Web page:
The last thing I will point out is to keep a perspective on other technologies we use all the time and compare their security to that of Zoom. For example, most people do not hesitate to use email, but depending on who you send your email to or how it is routed over the Internet, it is completely possible for it to travel entirely unencrypted over the public Internet. Even if it is encrypted, each mail server along the path will have access to the decrypted contents. Yet we use email all the time for private conversations, online password resets, etc. Social network sites are gathering all types of data from all over the Internet. Google is gathering data from most websites, from its search, from email, and even partnering with credit card companies to link purchases to people to deliver targeted advertising. Many phone conversations, but not all, are routed over the public Internet with minimal security. Yet most of us use these technologies all the time. As such, we should all be more aware of the risks our data and information are subject to all the time, and be vigilant about protecting information we would prefer to be kept private.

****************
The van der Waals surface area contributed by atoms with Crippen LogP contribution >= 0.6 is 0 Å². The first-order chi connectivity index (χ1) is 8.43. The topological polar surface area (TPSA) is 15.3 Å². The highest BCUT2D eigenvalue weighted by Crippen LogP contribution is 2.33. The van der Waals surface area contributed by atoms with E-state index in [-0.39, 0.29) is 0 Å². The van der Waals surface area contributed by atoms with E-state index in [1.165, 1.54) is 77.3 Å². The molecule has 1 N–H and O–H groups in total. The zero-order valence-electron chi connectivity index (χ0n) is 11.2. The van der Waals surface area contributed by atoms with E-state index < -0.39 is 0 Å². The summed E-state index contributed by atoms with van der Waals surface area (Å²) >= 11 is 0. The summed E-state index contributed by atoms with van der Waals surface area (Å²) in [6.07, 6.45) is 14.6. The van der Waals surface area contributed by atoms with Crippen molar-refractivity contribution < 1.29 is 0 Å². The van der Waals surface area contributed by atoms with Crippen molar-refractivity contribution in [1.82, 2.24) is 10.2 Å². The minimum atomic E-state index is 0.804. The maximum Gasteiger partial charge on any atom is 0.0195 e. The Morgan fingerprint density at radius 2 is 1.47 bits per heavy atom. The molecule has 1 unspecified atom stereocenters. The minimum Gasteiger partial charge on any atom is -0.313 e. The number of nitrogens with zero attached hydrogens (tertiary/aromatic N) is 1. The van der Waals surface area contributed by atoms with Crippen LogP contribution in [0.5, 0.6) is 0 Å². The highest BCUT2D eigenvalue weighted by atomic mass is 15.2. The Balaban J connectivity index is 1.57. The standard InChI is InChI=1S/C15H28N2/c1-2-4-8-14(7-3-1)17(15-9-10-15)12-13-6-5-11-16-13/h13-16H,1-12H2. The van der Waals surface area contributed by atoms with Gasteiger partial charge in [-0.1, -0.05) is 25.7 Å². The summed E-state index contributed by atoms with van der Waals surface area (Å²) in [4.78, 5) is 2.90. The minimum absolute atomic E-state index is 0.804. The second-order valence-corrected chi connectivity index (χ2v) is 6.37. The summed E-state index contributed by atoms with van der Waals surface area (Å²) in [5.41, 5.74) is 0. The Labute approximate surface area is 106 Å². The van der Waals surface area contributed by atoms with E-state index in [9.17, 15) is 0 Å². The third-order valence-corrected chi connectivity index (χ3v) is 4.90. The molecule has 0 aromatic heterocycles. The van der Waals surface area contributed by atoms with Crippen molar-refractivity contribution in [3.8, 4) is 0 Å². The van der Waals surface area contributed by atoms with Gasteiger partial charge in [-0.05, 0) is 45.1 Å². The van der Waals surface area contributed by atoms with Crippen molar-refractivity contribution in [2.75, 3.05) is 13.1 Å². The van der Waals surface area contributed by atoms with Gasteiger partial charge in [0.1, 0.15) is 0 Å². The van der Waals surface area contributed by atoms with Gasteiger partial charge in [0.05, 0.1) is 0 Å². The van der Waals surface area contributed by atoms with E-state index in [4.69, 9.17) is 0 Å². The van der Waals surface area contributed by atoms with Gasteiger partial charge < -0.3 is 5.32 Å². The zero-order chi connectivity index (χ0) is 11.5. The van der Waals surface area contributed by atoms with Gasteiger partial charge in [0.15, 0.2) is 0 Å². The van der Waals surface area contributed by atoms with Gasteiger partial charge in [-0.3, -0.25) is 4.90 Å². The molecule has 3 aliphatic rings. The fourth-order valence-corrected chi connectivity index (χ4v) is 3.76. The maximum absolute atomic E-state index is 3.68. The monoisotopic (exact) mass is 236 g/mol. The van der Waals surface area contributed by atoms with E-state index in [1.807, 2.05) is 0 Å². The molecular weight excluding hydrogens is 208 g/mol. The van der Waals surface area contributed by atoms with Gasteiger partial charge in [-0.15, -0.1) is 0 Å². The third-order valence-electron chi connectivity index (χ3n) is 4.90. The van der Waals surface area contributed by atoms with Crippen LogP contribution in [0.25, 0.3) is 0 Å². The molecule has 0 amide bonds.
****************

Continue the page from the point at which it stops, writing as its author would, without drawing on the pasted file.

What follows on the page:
I do not have any concerns using Zoom and see it as a perfectly acceptable technology to use in higher education, but I am aware of its limitations. There is always a trade-off between usability and security that must be balanced. In fact, for home users Zoom recently changed that balance towards more secure defaults to protect their novice users. Like any technology, some responsibility lies on the users to properly use the software. That said, I certainly would never use Zoom as the British government did for a cabinet meeting–there the security implications are significant enough to warrant end-to-end encryption with unique login credentials for each user. But admittedly, that would have been much more difficult to set up on short notice.

Let IT-Information Security know if you have any further questions or concerns. We will be happy to address them. We can be reached at security@uni.edu. Also, I will fully admit there is room for debate about when a tech company actually "crosses-the-line." Many of us would draw the line in different spots, so there is room for healthy debate in my assessment.

Eric Lukens, IT-Information Security